When an employer provides an employee with a benefit, it is almost always considered taxable compensation to the employee (unless specifically exempt from taxation as provided in the Internal Revenue Code). Accordingly, the value of meals that an employer provides an employee generally must be included in the employee’s gross income (W-2 salary) for tax reporting purposes. There are, however, two exceptions to this rule.
The first exception is when meals (or meal money) are provided to employees on (1) an occasional basis, (2) it is needed because the employee is working overtime, and (3) the provision of the meal enables the employee to work overtime. Meals or meal money that meet these rules are considered to be a de minimis fringe benefit the value of which is not included in the employee’s gross income. A de minimis fringe benefit is any property or service for which the value (taking into account the frequency with which you, the employer, provide similar fringe benefits to other employees) is so small that accounting for it is unreasonable or administratively impractical.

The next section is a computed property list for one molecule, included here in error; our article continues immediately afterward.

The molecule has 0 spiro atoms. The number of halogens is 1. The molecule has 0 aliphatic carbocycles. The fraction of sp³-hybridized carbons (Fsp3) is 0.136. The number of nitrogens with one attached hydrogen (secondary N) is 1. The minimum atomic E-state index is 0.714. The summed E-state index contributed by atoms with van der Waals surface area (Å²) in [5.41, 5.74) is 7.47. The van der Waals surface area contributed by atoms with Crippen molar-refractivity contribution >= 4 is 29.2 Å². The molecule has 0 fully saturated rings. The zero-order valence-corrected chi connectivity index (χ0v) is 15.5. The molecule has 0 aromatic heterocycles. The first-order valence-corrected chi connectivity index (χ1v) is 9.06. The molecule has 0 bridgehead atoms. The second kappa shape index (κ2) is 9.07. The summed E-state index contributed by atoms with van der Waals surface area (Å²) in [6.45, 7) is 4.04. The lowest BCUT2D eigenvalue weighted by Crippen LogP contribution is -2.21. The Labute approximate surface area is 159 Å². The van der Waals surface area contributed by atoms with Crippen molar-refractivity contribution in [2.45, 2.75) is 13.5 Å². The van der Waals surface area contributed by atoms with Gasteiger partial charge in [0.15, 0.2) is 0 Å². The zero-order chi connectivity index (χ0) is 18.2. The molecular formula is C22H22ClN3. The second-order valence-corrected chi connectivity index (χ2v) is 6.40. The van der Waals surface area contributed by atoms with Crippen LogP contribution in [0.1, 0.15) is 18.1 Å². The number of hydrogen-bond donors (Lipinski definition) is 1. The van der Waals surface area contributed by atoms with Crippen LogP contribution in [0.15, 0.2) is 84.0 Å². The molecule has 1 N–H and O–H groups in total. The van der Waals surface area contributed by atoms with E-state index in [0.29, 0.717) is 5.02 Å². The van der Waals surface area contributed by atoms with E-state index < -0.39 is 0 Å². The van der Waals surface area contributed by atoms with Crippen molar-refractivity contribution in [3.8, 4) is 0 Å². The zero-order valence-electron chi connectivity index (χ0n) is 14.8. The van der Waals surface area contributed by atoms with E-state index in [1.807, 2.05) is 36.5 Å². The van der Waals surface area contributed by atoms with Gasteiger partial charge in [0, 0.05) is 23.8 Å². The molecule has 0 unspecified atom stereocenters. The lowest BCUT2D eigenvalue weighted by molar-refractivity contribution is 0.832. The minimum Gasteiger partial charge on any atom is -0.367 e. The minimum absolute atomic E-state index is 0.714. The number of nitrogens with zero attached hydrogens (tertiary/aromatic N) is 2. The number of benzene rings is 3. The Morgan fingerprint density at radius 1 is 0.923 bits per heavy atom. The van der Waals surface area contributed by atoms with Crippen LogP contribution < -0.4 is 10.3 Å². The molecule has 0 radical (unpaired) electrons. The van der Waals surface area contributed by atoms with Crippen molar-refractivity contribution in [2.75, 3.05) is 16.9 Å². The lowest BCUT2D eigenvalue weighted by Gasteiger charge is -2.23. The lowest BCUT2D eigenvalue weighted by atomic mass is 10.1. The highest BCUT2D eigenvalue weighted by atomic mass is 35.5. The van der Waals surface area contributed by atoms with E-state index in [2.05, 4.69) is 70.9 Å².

What about those employees who are required to work overtime more often than occasionally? In these cases, the value of employer-provided meals (does not include meal money) can be excluded from an employee’s gross income if the meal is furnished (1) for the convenience of the employer, and (2) on the business premises of the employer. Whether a meal is provided for an employer’s convenience can only be decided on a case-by-case factual basis and this is the where the slope becomes very slippery. While a lumberjack working in a remote location who has his meal provided to him by the employer would likely sustain IRS scrutiny, the IRS is currently looking at the free meals provided by technology companies in Silicon Valley. While the free meal offered to a Silicon Valley employee may be a way to attract a key employee, is such a meal for the benefit of the employer? The IRS believes that this second exception is being abused by the technology companies and may find that these companies have unreported W-2 income, owe payroll taxes, and possibly have benefit plan issues where the benefits are based on the employee’s compensation. Without any doubt, the IRS will closely scrutinize employee hand-books, manuals, and company policies when auditing this issue.
Since these rules can get rather complicated, we invite you to call 610-594-2601 today to make an appointment at our Exton PA CPA office to discuss your situation with an experienced tax professional regarding your tax preparation and tax planning strategies. You can also schedule a consultation at Click Here.